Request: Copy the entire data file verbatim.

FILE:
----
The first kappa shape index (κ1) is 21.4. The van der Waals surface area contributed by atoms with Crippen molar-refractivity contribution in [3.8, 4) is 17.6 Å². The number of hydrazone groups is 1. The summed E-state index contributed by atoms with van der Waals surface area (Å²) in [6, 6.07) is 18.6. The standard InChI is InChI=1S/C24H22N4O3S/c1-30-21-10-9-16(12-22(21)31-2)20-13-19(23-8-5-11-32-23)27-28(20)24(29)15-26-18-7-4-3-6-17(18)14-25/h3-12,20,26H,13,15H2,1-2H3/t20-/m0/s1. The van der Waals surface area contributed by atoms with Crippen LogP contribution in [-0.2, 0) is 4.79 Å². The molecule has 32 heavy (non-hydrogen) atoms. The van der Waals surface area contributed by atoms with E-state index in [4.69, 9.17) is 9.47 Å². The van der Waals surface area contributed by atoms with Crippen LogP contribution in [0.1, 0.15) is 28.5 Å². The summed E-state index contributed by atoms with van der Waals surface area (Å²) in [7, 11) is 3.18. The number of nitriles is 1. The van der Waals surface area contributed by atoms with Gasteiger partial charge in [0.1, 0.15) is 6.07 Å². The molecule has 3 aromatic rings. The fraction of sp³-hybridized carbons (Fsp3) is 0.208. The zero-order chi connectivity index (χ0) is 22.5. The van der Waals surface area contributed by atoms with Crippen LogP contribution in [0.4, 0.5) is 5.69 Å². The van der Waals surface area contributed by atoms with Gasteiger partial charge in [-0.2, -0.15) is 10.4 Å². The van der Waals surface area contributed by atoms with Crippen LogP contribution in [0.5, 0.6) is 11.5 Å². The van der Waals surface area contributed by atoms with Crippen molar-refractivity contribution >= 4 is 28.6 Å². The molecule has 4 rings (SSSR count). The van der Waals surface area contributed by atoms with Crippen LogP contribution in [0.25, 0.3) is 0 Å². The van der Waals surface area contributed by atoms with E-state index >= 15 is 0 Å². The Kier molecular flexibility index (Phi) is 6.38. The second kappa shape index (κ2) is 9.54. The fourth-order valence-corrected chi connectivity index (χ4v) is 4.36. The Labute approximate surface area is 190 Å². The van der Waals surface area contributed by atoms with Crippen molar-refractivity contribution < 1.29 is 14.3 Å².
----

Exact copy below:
The first kappa shape index (κ1) is 21.4. The van der Waals surface area contributed by atoms with Crippen molar-refractivity contribution in [3.8, 4) is 17.6 Å². The number of hydrazone groups is 1. The summed E-state index contributed by atoms with van der Waals surface area (Å²) in [6, 6.07) is 18.6. The standard InChI is InChI=1S/C24H22N4O3S/c1-30-21-10-9-16(12-22(21)31-2)20-13-19(23-8-5-11-32-23)27-28(20)24(29)15-26-18-7-4-3-6-17(18)14-25/h3-12,20,26H,13,15H2,1-2H3/t20-/m0/s1. The van der Waals surface area contributed by atoms with Crippen LogP contribution in [-0.2, 0) is 4.79 Å². The molecule has 32 heavy (non-hydrogen) atoms. The van der Waals surface area contributed by atoms with E-state index in [4.69, 9.17) is 9.47 Å². The van der Waals surface area contributed by atoms with Crippen LogP contribution in [0.1, 0.15) is 28.5 Å². The summed E-state index contributed by atoms with van der Waals surface area (Å²) in [7, 11) is 3.18. The number of nitriles is 1. The van der Waals surface area contributed by atoms with Gasteiger partial charge in [0.1, 0.15) is 6.07 Å². The molecule has 3 aromatic rings. The fraction of sp³-hybridized carbons (Fsp3) is 0.208. The zero-order chi connectivity index (χ0) is 22.5. The van der Waals surface area contributed by atoms with Crippen LogP contribution in [0.4, 0.5) is 5.69 Å². The van der Waals surface area contributed by atoms with Gasteiger partial charge in [-0.2, -0.15) is 10.4 Å². The van der Waals surface area contributed by atoms with Crippen LogP contribution in [0.5, 0.6) is 11.5 Å². The van der Waals surface area contributed by atoms with Crippen molar-refractivity contribution >= 4 is 28.6 Å². The molecule has 4 rings (SSSR count). The van der Waals surface area contributed by atoms with Crippen LogP contribution in [0.25, 0.3) is 0 Å². The van der Waals surface area contributed by atoms with E-state index >= 15 is 0 Å². The Kier molecular flexibility index (Phi) is 6.38. The second kappa shape index (κ2) is 9.54. The fourth-order valence-corrected chi connectivity index (χ4v) is 4.36. The Labute approximate surface area is 190 Å². The van der Waals surface area contributed by atoms with Crippen molar-refractivity contribution < 1.29 is 14.3 Å².